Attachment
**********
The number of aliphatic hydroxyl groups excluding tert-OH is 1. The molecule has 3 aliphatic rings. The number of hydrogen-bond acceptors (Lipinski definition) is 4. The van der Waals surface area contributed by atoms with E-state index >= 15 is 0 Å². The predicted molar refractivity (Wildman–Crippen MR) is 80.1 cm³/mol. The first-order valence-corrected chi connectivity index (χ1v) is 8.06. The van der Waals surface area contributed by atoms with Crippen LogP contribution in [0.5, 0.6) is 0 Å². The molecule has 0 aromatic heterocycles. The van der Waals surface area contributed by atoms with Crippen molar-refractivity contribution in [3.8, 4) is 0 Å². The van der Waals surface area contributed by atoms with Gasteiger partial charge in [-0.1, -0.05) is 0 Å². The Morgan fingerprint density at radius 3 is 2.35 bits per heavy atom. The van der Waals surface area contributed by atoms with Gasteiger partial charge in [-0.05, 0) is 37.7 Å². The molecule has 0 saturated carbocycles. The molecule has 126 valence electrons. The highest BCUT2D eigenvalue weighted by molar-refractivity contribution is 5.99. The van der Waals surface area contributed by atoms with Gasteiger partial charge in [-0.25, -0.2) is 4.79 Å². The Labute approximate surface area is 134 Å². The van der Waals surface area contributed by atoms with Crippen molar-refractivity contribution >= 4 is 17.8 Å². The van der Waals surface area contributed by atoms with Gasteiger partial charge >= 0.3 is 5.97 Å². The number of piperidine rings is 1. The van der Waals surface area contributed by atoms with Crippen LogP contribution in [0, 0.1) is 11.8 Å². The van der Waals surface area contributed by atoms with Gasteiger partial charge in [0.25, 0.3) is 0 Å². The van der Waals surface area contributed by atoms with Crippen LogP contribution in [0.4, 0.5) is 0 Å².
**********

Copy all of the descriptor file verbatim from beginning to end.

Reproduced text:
The number of aliphatic hydroxyl groups excluding tert-OH is 1. The molecule has 3 aliphatic rings. The number of hydrogen-bond acceptors (Lipinski definition) is 4. The van der Waals surface area contributed by atoms with E-state index >= 15 is 0 Å². The predicted molar refractivity (Wildman–Crippen MR) is 80.1 cm³/mol. The first-order valence-corrected chi connectivity index (χ1v) is 8.06. The van der Waals surface area contributed by atoms with Crippen LogP contribution in [0.5, 0.6) is 0 Å². The molecule has 0 aromatic heterocycles. The van der Waals surface area contributed by atoms with Crippen molar-refractivity contribution in [3.8, 4) is 0 Å². The van der Waals surface area contributed by atoms with Gasteiger partial charge in [-0.1, -0.05) is 0 Å². The Morgan fingerprint density at radius 3 is 2.35 bits per heavy atom. The van der Waals surface area contributed by atoms with Gasteiger partial charge in [-0.05, 0) is 37.7 Å². The molecule has 0 saturated carbocycles. The molecule has 126 valence electrons. The highest BCUT2D eigenvalue weighted by molar-refractivity contribution is 5.99. The van der Waals surface area contributed by atoms with Gasteiger partial charge in [-0.25, -0.2) is 4.79 Å². The Labute approximate surface area is 134 Å². The van der Waals surface area contributed by atoms with Crippen molar-refractivity contribution >= 4 is 17.8 Å². The van der Waals surface area contributed by atoms with Gasteiger partial charge >= 0.3 is 5.97 Å². The number of piperidine rings is 1. The van der Waals surface area contributed by atoms with Crippen LogP contribution in [0, 0.1) is 11.8 Å². The van der Waals surface area contributed by atoms with Gasteiger partial charge in [0.25, 0.3) is 0 Å². The van der Waals surface area contributed by atoms with Crippen LogP contribution in [0.4, 0.5) is 0 Å².